Many of the claims go well beyond or even directly against the scientific evidence about what scientists call “T.”
Myth No. 1: Testosterone is the male sex hormone.
T isn’t just a male hormone: It’s also the most abundant biologically active steroid hormone in women’s bodies — crucial for female development and well-being. It helps support ovulation, for instance. And T isn’t just a sex hormone, either. In men and women, receptors for the hormone are found in almost all tissues, and it contributes to lean body mass, bone health, cognitive function and mood, among other attributes.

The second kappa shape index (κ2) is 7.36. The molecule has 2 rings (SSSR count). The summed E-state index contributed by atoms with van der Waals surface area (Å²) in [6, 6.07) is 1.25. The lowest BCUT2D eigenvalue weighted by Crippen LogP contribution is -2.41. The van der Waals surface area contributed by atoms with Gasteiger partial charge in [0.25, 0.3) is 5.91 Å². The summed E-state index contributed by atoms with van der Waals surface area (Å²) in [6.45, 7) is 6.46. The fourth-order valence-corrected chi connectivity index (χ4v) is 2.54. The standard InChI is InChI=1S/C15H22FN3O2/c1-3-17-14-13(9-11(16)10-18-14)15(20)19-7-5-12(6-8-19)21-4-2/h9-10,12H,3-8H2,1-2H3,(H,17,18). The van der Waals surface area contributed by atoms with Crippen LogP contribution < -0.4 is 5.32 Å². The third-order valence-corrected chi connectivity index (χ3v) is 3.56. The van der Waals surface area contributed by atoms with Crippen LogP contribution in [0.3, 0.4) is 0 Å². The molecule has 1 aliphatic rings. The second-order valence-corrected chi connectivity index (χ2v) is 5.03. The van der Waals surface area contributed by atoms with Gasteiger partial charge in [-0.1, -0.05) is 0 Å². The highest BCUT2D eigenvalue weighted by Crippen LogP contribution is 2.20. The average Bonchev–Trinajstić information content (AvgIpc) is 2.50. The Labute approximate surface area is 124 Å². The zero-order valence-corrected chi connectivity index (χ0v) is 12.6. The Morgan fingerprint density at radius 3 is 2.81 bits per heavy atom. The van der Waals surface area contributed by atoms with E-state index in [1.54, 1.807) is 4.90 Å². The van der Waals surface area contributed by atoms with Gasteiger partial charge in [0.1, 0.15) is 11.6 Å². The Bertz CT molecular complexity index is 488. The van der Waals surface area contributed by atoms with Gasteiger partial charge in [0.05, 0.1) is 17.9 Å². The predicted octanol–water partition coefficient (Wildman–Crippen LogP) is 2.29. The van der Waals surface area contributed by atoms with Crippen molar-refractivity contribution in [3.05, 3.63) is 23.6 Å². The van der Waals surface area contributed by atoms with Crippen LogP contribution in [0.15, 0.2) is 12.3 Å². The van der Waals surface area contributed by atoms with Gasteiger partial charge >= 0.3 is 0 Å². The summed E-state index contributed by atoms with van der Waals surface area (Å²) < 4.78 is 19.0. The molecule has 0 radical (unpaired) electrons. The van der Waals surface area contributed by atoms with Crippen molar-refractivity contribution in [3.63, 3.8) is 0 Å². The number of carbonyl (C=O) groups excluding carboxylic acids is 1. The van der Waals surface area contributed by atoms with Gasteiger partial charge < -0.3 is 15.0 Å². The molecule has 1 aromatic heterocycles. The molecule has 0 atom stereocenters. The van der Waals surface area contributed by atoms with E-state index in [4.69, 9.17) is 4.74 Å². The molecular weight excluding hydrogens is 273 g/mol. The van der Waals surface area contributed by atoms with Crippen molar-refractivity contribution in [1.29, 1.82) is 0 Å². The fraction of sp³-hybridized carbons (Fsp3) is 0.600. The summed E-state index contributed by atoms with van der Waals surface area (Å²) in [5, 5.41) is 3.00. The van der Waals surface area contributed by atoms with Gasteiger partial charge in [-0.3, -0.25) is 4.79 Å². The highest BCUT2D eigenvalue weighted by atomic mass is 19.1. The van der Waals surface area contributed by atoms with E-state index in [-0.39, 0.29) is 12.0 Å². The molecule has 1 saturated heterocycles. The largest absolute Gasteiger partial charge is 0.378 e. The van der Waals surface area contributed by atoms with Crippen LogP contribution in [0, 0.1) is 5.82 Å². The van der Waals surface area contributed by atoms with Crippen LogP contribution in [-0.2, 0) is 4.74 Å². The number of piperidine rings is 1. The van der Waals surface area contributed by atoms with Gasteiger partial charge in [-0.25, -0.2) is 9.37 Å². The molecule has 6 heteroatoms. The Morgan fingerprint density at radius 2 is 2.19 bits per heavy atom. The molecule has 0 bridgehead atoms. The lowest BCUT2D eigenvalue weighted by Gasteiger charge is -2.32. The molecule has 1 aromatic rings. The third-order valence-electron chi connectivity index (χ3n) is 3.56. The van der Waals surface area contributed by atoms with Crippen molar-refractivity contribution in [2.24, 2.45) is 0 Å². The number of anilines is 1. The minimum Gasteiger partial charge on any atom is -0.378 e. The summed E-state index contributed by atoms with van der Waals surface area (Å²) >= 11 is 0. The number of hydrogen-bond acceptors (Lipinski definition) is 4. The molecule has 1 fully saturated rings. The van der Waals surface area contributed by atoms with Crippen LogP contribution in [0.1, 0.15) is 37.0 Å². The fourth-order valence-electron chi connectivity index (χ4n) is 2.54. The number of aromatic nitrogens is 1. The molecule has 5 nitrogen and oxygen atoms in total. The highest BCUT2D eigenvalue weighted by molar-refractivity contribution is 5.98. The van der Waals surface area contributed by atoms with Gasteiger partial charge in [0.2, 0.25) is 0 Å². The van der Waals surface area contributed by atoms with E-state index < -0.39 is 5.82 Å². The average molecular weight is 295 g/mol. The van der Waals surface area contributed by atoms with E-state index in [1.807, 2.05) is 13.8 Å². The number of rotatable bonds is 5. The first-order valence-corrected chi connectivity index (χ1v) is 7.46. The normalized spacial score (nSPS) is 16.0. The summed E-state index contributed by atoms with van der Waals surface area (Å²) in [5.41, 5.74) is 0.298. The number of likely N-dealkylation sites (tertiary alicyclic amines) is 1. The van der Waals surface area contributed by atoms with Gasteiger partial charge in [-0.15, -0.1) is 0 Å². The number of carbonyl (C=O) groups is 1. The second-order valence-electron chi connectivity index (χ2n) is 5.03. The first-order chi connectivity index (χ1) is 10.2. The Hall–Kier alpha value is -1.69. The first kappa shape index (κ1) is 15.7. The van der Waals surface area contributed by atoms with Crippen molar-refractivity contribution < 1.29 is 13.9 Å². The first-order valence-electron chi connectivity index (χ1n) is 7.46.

Myth No. 3: Testosterone supercharges your love life.
Ads for testosterone boosters promise “vigor & vitality,” increased “stamina” and “improved confidence in the bedroom,” while tabloid publications make tantalizingly specific pronouncements such as: “The higher the testosterone level, the greater the amount of sexual activity.”
Unfortunately for marketers and would-be Lotharios, “studies of men’s testosterone and sexual behavior suggest either weak or null relationships,” as one review of the scholarly literature put it in 2017. A certain (relatively low) level of testosterone is necessary for optimal sexual functioning, but above that threshold, more T doesn’t make much difference, for men or women.
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